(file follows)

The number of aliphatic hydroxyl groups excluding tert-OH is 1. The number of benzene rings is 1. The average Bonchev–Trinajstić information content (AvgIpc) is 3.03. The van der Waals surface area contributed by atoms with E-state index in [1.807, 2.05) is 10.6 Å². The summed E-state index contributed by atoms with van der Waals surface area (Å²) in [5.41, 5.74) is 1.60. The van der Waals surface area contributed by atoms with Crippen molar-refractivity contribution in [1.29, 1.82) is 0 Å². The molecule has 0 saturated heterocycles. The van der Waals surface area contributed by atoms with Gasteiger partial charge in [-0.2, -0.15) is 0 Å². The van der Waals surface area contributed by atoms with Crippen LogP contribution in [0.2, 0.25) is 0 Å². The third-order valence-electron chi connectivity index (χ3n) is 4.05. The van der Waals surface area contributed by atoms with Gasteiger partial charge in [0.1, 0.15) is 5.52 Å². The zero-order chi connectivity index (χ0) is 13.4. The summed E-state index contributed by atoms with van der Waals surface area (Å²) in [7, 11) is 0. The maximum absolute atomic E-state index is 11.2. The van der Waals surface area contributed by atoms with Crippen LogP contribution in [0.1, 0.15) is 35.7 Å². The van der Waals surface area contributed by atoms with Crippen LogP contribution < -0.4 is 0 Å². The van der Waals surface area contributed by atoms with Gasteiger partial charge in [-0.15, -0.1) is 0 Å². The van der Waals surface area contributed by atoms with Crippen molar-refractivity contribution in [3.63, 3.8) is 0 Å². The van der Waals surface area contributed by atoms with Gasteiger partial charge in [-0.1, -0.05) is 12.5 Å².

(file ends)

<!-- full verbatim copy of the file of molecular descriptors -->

The number of aliphatic hydroxyl groups excluding tert-OH is 1. The number of benzene rings is 1. The average Bonchev–Trinajstić information content (AvgIpc) is 3.03. The van der Waals surface area contributed by atoms with E-state index in [1.807, 2.05) is 10.6 Å². The summed E-state index contributed by atoms with van der Waals surface area (Å²) in [5.41, 5.74) is 1.60. The van der Waals surface area contributed by atoms with Crippen molar-refractivity contribution in [1.29, 1.82) is 0 Å². The molecule has 0 saturated heterocycles. The van der Waals surface area contributed by atoms with Gasteiger partial charge in [-0.2, -0.15) is 0 Å². The van der Waals surface area contributed by atoms with Crippen LogP contribution in [0.2, 0.25) is 0 Å². The third-order valence-electron chi connectivity index (χ3n) is 4.05. The van der Waals surface area contributed by atoms with Gasteiger partial charge in [0.1, 0.15) is 5.52 Å². The zero-order chi connectivity index (χ0) is 13.4. The summed E-state index contributed by atoms with van der Waals surface area (Å²) in [7, 11) is 0. The maximum absolute atomic E-state index is 11.2. The van der Waals surface area contributed by atoms with Crippen LogP contribution in [0.1, 0.15) is 35.7 Å². The van der Waals surface area contributed by atoms with Crippen LogP contribution < -0.4 is 0 Å². The van der Waals surface area contributed by atoms with Gasteiger partial charge in [-0.15, -0.1) is 0 Å². The van der Waals surface area contributed by atoms with Crippen molar-refractivity contribution in [3.63, 3.8) is 0 Å². The van der Waals surface area contributed by atoms with Gasteiger partial charge in [-0.1, -0.05) is 12.5 Å².